Yoruba percussive and vocal genre. Waka has its origins in south-west Nigeria, where extensive Islamic conversion during the 19th century produced a variety of musical genres performed during key periods in the Muslim calendar. Waka (Hausa term for song or poem) was originally sung by women, accompanied by handclaps and beaten seli or pereseke (tin discs with metal rings attached), and remains one of the earliest of these genres. With the addition of drums in the Ijebu area, waka increasingly parted company with Islam by the 1920s, and with the involvement of professional musicians it became a more commercial and recreational music, devoid of religious purpose. The style continued to flourish informally over the next 40 years, until it assumed a new significance in the 1970s through the recordings of leading purveyors such as Madam Comfort Omoge and Salawa Abeni, the queen of Waka.

With men confined to instrumental ensembles, the modern ...

Article

Washint  

Claire Lacombe

End-blown flute of Ethiopia. It is made of a kind of bamboo (schembeko) in various lengths and pitches and typically has four to six equidistant fingerholes, sometimes with any unused ones covered with adhesive paper. The blowing edge is sanded straight rather than notched, and the flute is held obliquely. It is played exclusively by males, often to improvise luxuriant ornamentations on folk melodies. Traditionally, the washint has a pentatonic anhemitonic scale (tizita) and is played by shepherds in the Amhara and Tigray regions, who alternately improvise tunes on the flute and sing melodically-related melismatic songs (zefen) about personal memories and family history. The use, tuning and repertory of the washint were modified during the 1960s when it was brought to Addis Abeba and entered the orchestra of the National Theatre. Since that time, to be able to play the four traditional pentatonic anhemitonic scales of northern and central Ethiopia (as chordophones do), a ...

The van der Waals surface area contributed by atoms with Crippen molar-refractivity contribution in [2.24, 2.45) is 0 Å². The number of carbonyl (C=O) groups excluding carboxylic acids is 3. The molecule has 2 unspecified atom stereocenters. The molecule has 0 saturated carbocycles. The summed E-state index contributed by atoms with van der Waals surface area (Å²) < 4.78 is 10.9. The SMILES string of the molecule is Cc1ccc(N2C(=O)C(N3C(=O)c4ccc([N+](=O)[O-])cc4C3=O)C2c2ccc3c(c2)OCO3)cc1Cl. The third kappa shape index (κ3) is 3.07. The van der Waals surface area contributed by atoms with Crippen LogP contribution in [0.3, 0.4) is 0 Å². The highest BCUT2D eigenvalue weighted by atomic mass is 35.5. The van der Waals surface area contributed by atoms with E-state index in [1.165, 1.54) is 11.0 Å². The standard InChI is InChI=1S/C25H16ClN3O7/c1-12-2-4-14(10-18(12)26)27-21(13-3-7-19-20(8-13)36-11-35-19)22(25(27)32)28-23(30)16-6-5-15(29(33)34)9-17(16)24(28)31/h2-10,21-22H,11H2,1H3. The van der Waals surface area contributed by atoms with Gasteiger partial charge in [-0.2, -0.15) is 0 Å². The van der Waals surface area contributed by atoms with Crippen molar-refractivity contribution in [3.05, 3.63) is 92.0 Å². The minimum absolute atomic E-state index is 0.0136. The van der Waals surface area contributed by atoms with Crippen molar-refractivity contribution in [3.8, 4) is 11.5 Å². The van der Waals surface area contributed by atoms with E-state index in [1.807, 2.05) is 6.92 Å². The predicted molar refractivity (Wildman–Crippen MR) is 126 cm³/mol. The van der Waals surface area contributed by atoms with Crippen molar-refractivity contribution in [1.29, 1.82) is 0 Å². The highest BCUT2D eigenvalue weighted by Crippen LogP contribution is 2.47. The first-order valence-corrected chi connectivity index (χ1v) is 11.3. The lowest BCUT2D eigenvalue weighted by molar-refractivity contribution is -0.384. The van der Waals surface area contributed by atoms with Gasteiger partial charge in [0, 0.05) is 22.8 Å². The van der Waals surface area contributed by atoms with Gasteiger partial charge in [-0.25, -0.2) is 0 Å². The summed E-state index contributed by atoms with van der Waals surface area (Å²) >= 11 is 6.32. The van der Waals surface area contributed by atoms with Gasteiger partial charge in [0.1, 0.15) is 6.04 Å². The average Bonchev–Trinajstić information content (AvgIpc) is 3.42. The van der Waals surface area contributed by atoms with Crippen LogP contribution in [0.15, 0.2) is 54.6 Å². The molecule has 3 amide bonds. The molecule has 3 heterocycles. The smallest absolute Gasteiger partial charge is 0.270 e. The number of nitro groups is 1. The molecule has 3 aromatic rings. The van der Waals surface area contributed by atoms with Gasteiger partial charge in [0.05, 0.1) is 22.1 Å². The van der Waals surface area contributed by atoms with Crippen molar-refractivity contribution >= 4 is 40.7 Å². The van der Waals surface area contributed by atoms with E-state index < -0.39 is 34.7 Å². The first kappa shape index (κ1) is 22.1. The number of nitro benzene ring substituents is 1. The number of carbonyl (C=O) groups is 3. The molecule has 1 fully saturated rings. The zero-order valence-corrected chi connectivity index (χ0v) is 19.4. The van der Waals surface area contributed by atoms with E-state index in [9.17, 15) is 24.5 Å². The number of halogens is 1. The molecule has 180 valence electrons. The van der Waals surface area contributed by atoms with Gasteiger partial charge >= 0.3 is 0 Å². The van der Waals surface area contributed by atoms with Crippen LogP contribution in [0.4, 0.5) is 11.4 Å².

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Wonga  

Ferdinand J. de Hen

Article

Ferdinand J. de Hen

Drum of the Yeke people in the Shaba region, Democratic Republic of the Congo. It is a very large, double-headed instrument, part of the king’s regalia. The heads, of buffalo, antelope, or elk skin, are laced together and beaten with two sticks. The yamilango may be played only by the king and only on official occasions. (...